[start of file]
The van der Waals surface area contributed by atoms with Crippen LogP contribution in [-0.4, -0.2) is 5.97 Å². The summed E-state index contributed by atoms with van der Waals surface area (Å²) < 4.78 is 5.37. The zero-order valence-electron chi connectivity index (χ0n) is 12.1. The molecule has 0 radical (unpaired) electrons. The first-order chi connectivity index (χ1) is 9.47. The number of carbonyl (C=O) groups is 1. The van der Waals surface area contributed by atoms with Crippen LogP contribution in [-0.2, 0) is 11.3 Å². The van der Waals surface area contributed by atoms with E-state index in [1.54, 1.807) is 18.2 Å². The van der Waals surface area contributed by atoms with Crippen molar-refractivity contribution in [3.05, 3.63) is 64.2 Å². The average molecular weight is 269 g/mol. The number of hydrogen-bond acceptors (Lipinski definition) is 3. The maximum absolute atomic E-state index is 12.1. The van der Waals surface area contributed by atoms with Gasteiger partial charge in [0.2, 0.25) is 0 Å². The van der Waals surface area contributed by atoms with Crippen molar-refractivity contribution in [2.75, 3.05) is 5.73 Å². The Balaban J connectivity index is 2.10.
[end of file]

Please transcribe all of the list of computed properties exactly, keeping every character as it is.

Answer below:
The van der Waals surface area contributed by atoms with Crippen LogP contribution in [-0.4, -0.2) is 5.97 Å². The summed E-state index contributed by atoms with van der Waals surface area (Å²) < 4.78 is 5.37. The zero-order valence-electron chi connectivity index (χ0n) is 12.1. The molecule has 0 radical (unpaired) electrons. The first-order chi connectivity index (χ1) is 9.47. The number of carbonyl (C=O) groups is 1. The van der Waals surface area contributed by atoms with Crippen LogP contribution in [-0.2, 0) is 11.3 Å². The van der Waals surface area contributed by atoms with E-state index in [1.54, 1.807) is 18.2 Å². The van der Waals surface area contributed by atoms with Crippen molar-refractivity contribution in [3.05, 3.63) is 64.2 Å². The average molecular weight is 269 g/mol. The number of hydrogen-bond acceptors (Lipinski definition) is 3. The maximum absolute atomic E-state index is 12.1. The van der Waals surface area contributed by atoms with Gasteiger partial charge in [0.2, 0.25) is 0 Å². The van der Waals surface area contributed by atoms with Crippen molar-refractivity contribution in [2.75, 3.05) is 5.73 Å². The Balaban J connectivity index is 2.10.